What is Blu-ray?

Posted By BrokenClaw on March 7, 2008

Blu-ray Disc (abbreviated either BD or BRD) is the brand name for a new type, or format, of optical media disc. Blu-ray discs are the same physical size as standard CDs and DVDs and look very similar. Its name comes from the fact that it uses a blue laser (actually the violet spectrum) to read and write the disc. As with most new things in technology, its defining characteristic is that it can do more, faster than previous technology. In this case, Blu-ray discs can hold five to ten times more data than a standard DVD.

In 2007, there was an ongoing format war between Blu-ray and another high-capacity disc called HD DVD. In 2008, the manufacturers and content providers abandoned the HD DVD in favor of Blu-ray.

The high capacity of BRD makes them ideal for two areas of home entertainment: high-definition movies and video games. In fact, the Blu-ray format got its first boost from the Sony Playstation 3, which uses the BRD player.blu-ray It is important to know that Blu-ray discs are not interchangeable with regular DVDs. In order to play a BRD, you must have a Blu-ray player and a high-def television (HDTV). To take full advantage of the video and audio capabilities, you need other equipment as well, including special cables. A Blu-ray player will also play regular DVDs.

For the non-gaming consumer, Blu-ray is all about high-def movies on a high-def television. The increased clarity and sharpness of a high-def picture is unmistakable, especially when viewed from a closer distance or on a larger screen. The high capacity of the BRD also means that they can hold more stuff, like more commentary, deleted scenes, interactive content, alternate endings, different audio tracts, etc.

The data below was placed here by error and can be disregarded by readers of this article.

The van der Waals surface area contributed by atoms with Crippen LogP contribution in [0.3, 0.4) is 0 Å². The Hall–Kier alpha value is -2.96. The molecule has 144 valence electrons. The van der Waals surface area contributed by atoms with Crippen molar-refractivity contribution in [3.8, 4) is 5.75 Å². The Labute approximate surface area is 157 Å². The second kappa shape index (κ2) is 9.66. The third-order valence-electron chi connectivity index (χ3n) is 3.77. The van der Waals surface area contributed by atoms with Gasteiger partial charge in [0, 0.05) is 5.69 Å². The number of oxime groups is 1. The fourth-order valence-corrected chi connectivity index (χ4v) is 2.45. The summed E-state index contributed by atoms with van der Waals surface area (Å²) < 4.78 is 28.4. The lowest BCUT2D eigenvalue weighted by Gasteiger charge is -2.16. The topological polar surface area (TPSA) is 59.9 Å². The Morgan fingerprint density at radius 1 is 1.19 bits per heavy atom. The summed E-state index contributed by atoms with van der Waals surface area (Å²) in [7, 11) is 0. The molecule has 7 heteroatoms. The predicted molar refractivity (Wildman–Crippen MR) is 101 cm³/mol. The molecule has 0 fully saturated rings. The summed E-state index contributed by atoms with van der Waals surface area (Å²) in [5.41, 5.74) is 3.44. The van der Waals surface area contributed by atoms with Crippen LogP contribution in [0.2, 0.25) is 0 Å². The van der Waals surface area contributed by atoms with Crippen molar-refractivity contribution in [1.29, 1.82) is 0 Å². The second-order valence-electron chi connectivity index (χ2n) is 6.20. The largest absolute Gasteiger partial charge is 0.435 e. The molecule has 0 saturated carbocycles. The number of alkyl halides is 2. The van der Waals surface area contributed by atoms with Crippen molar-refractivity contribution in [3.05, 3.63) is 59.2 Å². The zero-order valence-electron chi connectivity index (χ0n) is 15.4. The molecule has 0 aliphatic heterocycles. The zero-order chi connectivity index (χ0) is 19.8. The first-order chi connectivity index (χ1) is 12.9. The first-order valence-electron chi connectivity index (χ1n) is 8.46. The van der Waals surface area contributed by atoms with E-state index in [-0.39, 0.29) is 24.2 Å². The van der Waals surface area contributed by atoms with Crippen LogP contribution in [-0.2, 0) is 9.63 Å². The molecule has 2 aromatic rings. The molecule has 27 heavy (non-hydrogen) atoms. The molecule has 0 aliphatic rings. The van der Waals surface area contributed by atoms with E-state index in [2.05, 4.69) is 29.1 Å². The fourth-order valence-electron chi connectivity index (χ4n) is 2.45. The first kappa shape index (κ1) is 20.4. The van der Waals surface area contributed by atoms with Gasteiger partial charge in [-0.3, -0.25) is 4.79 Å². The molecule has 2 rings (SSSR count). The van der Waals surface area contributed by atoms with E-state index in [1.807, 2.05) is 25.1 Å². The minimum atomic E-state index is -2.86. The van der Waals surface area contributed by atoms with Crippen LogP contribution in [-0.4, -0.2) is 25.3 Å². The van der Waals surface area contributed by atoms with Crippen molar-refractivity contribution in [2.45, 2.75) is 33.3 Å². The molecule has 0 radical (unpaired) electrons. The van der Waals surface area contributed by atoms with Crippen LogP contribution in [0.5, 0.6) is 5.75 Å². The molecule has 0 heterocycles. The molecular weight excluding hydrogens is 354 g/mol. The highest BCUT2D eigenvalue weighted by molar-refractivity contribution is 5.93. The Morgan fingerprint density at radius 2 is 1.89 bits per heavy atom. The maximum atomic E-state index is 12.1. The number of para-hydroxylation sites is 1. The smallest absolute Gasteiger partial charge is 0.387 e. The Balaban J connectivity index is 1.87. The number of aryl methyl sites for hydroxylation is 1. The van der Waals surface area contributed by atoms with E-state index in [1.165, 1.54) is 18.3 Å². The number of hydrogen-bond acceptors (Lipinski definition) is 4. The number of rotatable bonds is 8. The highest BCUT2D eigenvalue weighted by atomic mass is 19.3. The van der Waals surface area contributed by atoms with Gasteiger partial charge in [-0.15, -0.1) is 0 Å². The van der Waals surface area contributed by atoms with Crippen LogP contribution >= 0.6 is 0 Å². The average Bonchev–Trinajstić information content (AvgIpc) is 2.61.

In recent times, standard DVD players have been improved with a technology called upscaling. This process is specifically designed to help regular DVDs look better on an HDTV.

At the present time, Blu-ray players and movies carry a premium purchase price. Some would say the price is prohibitive for the average consumer. The real question is whether the increased quality of the picture is worth the high price.

When home video moved from VHS tape to DVDs, the jump in quality was so remarkable that consumers immediately made the switch in vast numbers. Movie enthusiasts were willing to re-purchased their favorite films on DVD. The jump in quality from a standard DVD with upscaling on an HDTV to a Blu-ray disc on an HDTV may not have the same impact, especially when you consider the premium costs.

Some analysts doubt that Blu-ray will ever become ubiquitous in home entertainment. They believe that high-def movies downloaded from the Internet will overtake it before the BRD hardware costs drop to an acceptable level. Nevertheless, if you decide to go with Blu-ray, DVD rental programs like Netflix and Blockbuster give you a better option for viewing high-def movies on your HDTV without the cost of purchasing the discs.

Like other optical media, Blu-ray disc players and burners can be installed in computers. Again, the high price of the hardware and the blank discs puts them out of range for most home users, but if the price comes down, they may become an option for external storage or as part of your backup plan.


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